Now add in the need to understand on site factors, indexing issues, Schema markup, understanding backlink profiles, how to get keyword data when Google’s holding it hostage (except in regards to paid advertisers), the infusion of Google places, personalization, information architecture, Hummingbird and even the potential social impacts on SEO… and, well… it’s a lot to be “in the know” on.


A lot of people who think “SEO is dead” in my opinion, do so because they were “one trick ponies” so to speak. How you “did” SEO or maybe more accurately, what you perceived SEO to be, is partially dependent upon when you entered the industry, IMHO.

One Trick Pony

Before you get your panties in a wad, I’m not saying there are no good SEOs that entered the industry in its later years (or that more aren’t on their way). I’m simply saying that many people who entered the industry after 2006 had one ranking tactic in their arsenal that they confused with a strategy (and in fairness, for a long time, it could compensate failure to know or implement the multitude of other tactics) – build keyword based links.

And now that building keyword based links has been relegated back to being a tactic and not a strategy, a lot of link builders marketers are standing around with their dick in their hands proclaiming that SEO is dead because they only perceived SEO to be a tactic versus an all encompassing traffic growth and conversion strategy.


If I were to list what I wanted you to take away from this post, it would be this:

  1. Google’s primary concern is not “the web” or “you” – it’s Google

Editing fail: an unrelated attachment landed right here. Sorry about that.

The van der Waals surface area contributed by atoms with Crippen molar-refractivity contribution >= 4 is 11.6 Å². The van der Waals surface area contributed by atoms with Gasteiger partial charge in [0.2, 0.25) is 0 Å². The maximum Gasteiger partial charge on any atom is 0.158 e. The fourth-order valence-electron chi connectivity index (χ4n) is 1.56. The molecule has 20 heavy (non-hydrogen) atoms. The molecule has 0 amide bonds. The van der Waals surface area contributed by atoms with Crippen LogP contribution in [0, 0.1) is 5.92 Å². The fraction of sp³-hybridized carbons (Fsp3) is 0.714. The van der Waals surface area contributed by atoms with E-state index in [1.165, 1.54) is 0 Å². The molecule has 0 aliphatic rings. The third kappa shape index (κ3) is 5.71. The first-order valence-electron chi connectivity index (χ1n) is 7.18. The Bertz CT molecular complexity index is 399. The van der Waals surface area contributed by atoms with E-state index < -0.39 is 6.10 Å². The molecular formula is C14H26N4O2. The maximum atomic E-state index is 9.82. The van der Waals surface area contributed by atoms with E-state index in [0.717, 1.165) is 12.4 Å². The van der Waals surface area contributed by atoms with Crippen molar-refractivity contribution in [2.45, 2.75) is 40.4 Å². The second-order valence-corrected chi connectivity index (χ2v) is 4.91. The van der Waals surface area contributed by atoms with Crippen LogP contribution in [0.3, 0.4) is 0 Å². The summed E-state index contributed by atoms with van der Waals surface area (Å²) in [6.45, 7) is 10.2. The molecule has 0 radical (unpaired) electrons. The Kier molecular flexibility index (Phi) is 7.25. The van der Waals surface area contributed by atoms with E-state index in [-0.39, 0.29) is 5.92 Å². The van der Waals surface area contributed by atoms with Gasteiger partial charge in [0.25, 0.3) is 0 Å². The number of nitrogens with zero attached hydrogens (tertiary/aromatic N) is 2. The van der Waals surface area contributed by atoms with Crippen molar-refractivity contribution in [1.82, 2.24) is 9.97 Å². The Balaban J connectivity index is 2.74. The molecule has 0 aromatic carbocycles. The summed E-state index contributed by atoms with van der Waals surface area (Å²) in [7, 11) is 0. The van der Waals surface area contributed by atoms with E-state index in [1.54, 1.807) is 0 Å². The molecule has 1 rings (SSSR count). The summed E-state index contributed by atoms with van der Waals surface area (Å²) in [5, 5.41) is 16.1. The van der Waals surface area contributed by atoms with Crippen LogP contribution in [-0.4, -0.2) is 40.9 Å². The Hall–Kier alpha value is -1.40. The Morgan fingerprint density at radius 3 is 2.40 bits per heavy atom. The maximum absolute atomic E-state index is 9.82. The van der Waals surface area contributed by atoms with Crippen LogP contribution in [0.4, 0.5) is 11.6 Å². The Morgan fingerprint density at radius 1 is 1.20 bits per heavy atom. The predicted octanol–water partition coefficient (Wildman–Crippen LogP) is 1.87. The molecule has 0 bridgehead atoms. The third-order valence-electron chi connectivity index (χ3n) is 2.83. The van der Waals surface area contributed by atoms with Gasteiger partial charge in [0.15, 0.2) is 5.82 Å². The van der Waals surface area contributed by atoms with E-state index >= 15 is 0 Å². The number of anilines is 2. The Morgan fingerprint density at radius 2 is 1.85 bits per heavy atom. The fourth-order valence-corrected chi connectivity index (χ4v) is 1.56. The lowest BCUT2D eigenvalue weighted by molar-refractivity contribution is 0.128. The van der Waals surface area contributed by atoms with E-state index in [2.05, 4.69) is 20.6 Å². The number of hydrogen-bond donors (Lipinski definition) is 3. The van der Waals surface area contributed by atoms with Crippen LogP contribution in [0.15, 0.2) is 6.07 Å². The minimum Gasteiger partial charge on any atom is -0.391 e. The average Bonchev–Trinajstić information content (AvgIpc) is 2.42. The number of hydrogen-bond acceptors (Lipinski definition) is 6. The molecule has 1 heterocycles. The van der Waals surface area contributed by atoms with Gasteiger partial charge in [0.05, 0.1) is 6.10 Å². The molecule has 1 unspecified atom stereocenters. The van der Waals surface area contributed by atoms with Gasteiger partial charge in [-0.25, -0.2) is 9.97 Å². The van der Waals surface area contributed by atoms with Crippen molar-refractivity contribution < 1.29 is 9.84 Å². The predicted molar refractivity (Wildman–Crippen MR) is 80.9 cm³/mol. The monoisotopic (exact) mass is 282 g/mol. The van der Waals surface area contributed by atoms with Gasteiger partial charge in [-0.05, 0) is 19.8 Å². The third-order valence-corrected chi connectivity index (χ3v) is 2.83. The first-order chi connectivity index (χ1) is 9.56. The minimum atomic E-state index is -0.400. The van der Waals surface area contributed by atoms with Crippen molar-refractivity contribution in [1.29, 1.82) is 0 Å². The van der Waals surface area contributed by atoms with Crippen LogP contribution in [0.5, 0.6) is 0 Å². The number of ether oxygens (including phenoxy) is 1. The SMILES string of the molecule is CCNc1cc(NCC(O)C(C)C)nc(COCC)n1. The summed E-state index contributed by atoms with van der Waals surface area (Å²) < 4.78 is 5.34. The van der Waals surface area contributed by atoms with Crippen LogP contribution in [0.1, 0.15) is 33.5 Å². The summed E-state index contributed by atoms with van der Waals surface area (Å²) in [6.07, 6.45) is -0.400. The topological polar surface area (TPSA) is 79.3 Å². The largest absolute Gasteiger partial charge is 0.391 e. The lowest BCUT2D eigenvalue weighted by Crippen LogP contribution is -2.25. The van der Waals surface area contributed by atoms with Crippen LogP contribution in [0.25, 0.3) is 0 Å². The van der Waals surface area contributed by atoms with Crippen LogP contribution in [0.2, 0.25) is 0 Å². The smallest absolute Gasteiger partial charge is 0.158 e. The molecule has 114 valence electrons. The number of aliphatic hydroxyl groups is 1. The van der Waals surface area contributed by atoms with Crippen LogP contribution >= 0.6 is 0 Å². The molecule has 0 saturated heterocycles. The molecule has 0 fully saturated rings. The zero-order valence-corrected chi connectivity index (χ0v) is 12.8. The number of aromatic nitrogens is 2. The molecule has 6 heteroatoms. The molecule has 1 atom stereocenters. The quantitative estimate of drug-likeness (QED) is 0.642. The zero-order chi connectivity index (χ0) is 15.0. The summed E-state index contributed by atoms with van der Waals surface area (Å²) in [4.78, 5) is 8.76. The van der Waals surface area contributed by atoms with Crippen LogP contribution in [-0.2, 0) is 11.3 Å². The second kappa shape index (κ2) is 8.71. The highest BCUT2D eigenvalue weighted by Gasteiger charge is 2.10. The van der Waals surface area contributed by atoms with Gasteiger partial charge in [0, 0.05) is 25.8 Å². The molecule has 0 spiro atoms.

2. Penguin is not always fair – Google knows it but… see #1
  3. Panda is not always fair – Google knows it but… see #1
  4. Google talks the talk, but does not walk the walk and there’s nothing we can do about it
  5. “Creating good content” guarantees you JACK SHIT when it comes to ranking
  6. SEO is as alive now as it was a decade ago
  7. SEO has evolved to become the result of an actual marketing strategy versus marketing tactics
  8. Your pony is dead

So what now? It’s time for marketers to wake up.

Say content marketing one more time

From here on out, you need to stop with the tactics. You can’t replace “link building” with “content marketing” and call it a damn day.

From here on out, a marketing plan that consists of (and even more importantly, relies on) “rank well in Google” is a bullshit plan. Because Google doesn’t care about you, or your website or your business. They care about theirs.

From here on out, you work on generating traffic. From here on out, you work on generating branding. From here on out, you work on obtaining customers. From here on out, you work on making your product or service or “value provide” (for bloggers) fucking epic. Not just epic – FUCKING EPIC.

I’m not saying the new SEO is not to do SEO. I’m saying that you need to do things in the most search optimized way as possible, but never losing site of the fact that what you’re supposed to be doing is building a business and not merely building search engine rankings.

By doing so, you’re doing the most defensible thing you can for your business. And, you’ll end up doing the very thing that Google is looking to reward in their algorithm. Google doesn’t want to make websites popular, they want to rank popular websites. If you don’t understand the difference, you’re in for one hell of an uphill climb.

And if Google still screws you at the end of the day – despite you trying your best to “do things right” – doing so is your only chance to survive – and thrive.

This article was originally published at sugarrae.com. The article and its images are provided by and include the opinions of the author. As such, the article does not necessarily reflect the views of WebProNews.

  • http://www.promodrone.com/ Lee Davis